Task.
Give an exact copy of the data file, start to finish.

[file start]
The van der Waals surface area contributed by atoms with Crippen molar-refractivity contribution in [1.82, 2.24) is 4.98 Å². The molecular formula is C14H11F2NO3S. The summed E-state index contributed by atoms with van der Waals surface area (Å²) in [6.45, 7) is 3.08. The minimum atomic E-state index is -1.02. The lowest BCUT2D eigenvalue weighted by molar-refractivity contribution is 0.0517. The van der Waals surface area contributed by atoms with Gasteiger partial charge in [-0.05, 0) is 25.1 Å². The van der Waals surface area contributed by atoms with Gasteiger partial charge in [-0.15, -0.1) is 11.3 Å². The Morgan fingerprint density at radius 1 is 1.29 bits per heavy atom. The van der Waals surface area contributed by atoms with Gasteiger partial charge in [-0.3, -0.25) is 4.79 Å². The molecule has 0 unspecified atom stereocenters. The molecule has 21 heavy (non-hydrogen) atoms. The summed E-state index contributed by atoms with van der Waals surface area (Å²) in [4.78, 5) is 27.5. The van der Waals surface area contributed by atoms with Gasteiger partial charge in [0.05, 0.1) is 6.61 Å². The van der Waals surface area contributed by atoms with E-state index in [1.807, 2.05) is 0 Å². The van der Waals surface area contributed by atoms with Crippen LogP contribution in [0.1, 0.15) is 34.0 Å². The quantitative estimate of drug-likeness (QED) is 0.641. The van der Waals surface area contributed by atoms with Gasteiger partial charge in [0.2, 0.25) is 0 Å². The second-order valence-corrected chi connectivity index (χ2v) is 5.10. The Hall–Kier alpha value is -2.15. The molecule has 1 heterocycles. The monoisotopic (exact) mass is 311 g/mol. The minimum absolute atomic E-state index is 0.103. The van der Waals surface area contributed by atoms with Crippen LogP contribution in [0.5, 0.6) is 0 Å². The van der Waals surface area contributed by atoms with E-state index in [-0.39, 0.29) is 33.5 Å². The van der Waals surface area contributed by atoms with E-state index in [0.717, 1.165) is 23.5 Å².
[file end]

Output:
The van der Waals surface area contributed by atoms with Crippen molar-refractivity contribution in [1.82, 2.24) is 4.98 Å². The molecular formula is C14H11F2NO3S. The summed E-state index contributed by atoms with van der Waals surface area (Å²) in [6.45, 7) is 3.08. The minimum atomic E-state index is -1.02. The lowest BCUT2D eigenvalue weighted by molar-refractivity contribution is 0.0517. The van der Waals surface area contributed by atoms with Gasteiger partial charge in [-0.05, 0) is 25.1 Å². The van der Waals surface area contributed by atoms with Gasteiger partial charge in [-0.15, -0.1) is 11.3 Å². The Morgan fingerprint density at radius 1 is 1.29 bits per heavy atom. The van der Waals surface area contributed by atoms with Gasteiger partial charge in [-0.3, -0.25) is 4.79 Å². The molecule has 0 unspecified atom stereocenters. The molecule has 21 heavy (non-hydrogen) atoms. The summed E-state index contributed by atoms with van der Waals surface area (Å²) in [4.78, 5) is 27.5. The van der Waals surface area contributed by atoms with Gasteiger partial charge in [0.05, 0.1) is 6.61 Å². The van der Waals surface area contributed by atoms with E-state index in [1.807, 2.05) is 0 Å². The van der Waals surface area contributed by atoms with Crippen LogP contribution in [0.1, 0.15) is 34.0 Å². The quantitative estimate of drug-likeness (QED) is 0.641. The van der Waals surface area contributed by atoms with Gasteiger partial charge in [0.2, 0.25) is 0 Å². The second-order valence-corrected chi connectivity index (χ2v) is 5.10. The Hall–Kier alpha value is -2.15. The molecule has 1 heterocycles. The monoisotopic (exact) mass is 311 g/mol. The minimum absolute atomic E-state index is 0.103. The van der Waals surface area contributed by atoms with Crippen LogP contribution in [0.5, 0.6) is 0 Å². The van der Waals surface area contributed by atoms with E-state index in [-0.39, 0.29) is 33.5 Å². The van der Waals surface area contributed by atoms with E-state index in [0.717, 1.165) is 23.5 Å².